Weird Dream of Korean Peninsula 朝鮮半島怪夢

I have had a weird dream last night. And I wonder if my recent reading of another book on North Korea has something to do with my weird dream of the pathetic state.

I was a South Korean in the dream. Thanks to the Sunshine Policy advocated by President Kim Dae-jung, I was selected to join the Inter-Korean summit and see my aunt in Pyongyang, 200 kilometres north of Seoul. My mum gave me a photo which she took with my aunt, her younger sister, when they were studying at a kindergarten in Seoul. The photo has turned yellow but mum still keeps it as her treasure. In the dream, I didn’t know how many saddening stories of the split of the Korean Peninsula and families this photo represents; I was blurred and caught the bus sponsored by Hyundai Group. Along the journey, I saw the excitement and uproar of Seoul fading away, and I found myself in the midst of the tranquil Kaesong, the border city, after I had passed the heavy inspection of the North Korean soldiers at the other side of the 38th parallel north. I saw the splendidness of rivers and mountains in North Korea, and the scenery outside the bus captured my heart perfectly. However, I suddenly felt sad for this country which has failed to spare her people from hunger. In my dream, I was thinking that ours are two countries whose soil links together, but why our destinies are completely different from each other?

As both North and South Korea allowed families of both sides to meet each other for the first time in fifty years, the venue attracted many local and foreign reporters. There were many old folks at the venue, and as they reunited with their brothers and sisters who have separated for fifty years, they hugged and cried together. Some of them, having shed their tears, started to hold hands and sing the folk songs which became a craze in the Korean Peninsula before the Korean War. I was looking for my aunt while they shed happy tears.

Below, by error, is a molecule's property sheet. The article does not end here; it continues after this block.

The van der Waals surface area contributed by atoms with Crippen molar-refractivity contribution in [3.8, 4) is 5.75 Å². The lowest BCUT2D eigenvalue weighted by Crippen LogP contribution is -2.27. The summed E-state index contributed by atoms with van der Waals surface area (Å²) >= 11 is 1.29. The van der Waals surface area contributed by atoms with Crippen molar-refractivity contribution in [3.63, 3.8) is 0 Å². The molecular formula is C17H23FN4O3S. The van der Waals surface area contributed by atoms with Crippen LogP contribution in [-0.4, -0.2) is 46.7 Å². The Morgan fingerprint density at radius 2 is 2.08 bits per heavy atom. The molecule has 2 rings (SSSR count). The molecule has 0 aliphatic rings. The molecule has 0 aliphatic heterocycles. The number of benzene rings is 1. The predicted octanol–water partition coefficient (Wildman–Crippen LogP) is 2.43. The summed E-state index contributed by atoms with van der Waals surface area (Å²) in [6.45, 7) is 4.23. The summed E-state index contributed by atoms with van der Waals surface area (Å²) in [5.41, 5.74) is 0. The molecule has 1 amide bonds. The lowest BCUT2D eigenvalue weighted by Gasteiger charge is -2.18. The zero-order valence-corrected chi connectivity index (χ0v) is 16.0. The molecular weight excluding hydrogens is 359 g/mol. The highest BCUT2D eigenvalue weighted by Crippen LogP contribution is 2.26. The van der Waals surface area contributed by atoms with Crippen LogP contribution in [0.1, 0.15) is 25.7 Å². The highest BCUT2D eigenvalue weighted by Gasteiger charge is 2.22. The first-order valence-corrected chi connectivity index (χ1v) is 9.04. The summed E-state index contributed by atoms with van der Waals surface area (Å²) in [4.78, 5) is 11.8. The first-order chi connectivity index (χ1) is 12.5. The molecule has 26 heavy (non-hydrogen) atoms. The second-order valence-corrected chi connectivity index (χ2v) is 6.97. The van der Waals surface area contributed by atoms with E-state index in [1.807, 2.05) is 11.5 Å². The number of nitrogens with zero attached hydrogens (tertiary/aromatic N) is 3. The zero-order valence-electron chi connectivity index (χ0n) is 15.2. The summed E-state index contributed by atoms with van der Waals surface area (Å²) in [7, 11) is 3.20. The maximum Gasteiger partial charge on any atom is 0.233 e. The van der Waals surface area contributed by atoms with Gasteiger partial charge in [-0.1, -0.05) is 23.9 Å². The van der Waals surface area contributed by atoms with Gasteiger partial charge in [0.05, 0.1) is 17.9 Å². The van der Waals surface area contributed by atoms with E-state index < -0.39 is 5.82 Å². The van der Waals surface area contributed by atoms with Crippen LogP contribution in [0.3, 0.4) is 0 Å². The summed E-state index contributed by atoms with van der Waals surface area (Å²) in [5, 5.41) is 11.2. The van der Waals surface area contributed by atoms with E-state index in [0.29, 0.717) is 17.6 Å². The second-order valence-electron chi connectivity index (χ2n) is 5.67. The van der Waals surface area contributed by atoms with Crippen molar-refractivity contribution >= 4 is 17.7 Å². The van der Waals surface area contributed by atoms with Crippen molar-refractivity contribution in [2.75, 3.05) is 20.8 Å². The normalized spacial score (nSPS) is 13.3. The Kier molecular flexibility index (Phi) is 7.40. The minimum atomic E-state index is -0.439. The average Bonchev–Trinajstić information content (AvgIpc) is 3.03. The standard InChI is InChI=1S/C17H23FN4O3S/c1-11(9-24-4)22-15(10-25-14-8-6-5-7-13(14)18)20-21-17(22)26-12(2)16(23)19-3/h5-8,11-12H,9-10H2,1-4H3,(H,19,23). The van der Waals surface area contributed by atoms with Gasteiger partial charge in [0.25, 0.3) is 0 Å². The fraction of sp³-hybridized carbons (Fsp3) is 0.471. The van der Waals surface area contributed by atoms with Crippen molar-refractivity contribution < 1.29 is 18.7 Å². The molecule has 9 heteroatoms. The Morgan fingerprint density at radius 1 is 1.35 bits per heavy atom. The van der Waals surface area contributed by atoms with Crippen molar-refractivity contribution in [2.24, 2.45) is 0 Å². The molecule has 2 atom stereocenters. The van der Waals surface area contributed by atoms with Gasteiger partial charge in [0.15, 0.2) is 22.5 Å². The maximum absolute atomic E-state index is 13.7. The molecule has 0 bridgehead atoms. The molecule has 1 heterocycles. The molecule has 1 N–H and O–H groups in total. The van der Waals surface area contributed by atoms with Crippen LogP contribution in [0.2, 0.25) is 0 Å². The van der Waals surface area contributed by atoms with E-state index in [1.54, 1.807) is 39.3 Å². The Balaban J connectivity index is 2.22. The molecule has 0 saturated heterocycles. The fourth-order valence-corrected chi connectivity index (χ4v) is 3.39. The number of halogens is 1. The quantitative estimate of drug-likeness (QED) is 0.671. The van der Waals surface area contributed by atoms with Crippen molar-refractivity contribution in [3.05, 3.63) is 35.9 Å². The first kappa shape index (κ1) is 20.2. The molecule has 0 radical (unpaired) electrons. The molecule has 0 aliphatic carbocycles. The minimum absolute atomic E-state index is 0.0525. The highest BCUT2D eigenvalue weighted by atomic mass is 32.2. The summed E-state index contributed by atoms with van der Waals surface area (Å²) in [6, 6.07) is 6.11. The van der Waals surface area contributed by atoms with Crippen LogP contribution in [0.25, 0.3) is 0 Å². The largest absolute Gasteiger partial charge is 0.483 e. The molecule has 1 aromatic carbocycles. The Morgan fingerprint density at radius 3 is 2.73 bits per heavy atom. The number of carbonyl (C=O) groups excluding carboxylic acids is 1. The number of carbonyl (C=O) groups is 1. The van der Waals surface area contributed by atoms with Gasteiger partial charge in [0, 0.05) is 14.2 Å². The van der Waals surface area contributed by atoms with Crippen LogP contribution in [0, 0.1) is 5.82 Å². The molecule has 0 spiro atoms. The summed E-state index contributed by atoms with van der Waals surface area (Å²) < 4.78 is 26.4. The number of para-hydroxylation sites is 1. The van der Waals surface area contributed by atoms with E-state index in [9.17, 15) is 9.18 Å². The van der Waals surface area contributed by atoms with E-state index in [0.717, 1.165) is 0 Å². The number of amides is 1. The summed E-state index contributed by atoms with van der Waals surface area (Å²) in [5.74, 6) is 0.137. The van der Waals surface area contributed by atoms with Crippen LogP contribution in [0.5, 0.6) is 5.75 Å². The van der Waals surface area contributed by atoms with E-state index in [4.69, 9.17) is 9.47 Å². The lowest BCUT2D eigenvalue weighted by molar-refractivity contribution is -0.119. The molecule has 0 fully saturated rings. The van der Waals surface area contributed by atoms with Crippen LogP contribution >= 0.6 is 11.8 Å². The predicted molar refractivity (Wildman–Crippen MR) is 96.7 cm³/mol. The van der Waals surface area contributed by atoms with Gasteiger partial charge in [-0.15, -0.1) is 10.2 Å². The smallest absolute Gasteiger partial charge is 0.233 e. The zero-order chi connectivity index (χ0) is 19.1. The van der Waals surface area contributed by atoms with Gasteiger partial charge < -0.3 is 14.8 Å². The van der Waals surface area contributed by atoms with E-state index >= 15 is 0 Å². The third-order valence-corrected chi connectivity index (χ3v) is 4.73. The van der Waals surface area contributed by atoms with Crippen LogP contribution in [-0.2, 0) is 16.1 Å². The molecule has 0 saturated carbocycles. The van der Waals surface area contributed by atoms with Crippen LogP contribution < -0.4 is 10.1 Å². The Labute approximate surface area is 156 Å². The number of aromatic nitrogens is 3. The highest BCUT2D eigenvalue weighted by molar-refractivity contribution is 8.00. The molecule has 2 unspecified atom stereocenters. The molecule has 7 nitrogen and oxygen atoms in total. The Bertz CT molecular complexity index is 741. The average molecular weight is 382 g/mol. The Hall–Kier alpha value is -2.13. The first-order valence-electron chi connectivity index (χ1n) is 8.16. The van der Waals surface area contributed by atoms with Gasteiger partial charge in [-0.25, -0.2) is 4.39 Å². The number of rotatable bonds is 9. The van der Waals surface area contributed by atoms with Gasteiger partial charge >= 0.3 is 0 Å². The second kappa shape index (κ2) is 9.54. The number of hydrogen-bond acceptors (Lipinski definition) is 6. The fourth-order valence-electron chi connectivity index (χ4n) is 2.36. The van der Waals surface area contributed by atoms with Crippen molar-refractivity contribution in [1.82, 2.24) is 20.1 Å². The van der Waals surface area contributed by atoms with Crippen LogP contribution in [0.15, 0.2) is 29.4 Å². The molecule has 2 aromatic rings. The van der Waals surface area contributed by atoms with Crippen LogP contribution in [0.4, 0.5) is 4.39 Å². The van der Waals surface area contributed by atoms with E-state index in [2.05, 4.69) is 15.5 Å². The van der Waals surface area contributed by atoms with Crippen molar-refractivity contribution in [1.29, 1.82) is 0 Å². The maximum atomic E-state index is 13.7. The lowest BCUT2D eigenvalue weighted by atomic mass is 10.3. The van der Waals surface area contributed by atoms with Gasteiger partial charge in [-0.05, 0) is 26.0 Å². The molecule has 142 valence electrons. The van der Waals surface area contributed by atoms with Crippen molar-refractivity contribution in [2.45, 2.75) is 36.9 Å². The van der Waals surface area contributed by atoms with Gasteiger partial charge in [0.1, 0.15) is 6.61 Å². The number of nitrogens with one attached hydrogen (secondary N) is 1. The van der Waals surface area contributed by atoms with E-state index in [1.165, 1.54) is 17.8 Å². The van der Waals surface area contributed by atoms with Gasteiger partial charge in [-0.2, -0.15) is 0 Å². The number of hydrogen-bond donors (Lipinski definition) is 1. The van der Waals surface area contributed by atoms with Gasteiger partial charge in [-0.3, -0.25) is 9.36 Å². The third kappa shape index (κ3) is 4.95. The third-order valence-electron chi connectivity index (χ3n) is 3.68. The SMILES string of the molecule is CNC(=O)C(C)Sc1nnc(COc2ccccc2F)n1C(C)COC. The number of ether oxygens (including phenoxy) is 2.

In the dream I became a South Korean, and my aunt and her family the North Koreans. My young aunt brought her daughter, my little cousin girl, to the reunion. My aunt said that my little cousin is studying Grade 2 at an elementary school in Pyongyang. The school had a speech contest to commemorate great leader Kim Il-sung, and the theme was How to Implement the Juche Ideology of the Great Leader Kim Il-sung in Our Daily Life. And my cousin performed well and won a runner-up. My aunt also said that with her husband’s rank in the army, their family enjoys the priority to have more food ration, and even if the whole Pyongyang blacks out, their apartment still shines like Kim Il-sung square.

“The whole Pyongyang blacks out?” I was aghast.

“Yup. The whole country blacks out at night! And now we have electric supply only a night or two every week. Mind you, only places which commemorate the leaders enjoy stable power supply, such as Kim Il-sung square and Kim Jong-il statues,” said aunt.

Oh my goodness! Food and electricity are a matter of course! Why are they distributed according to class? I couldn’t make heads or tails of it.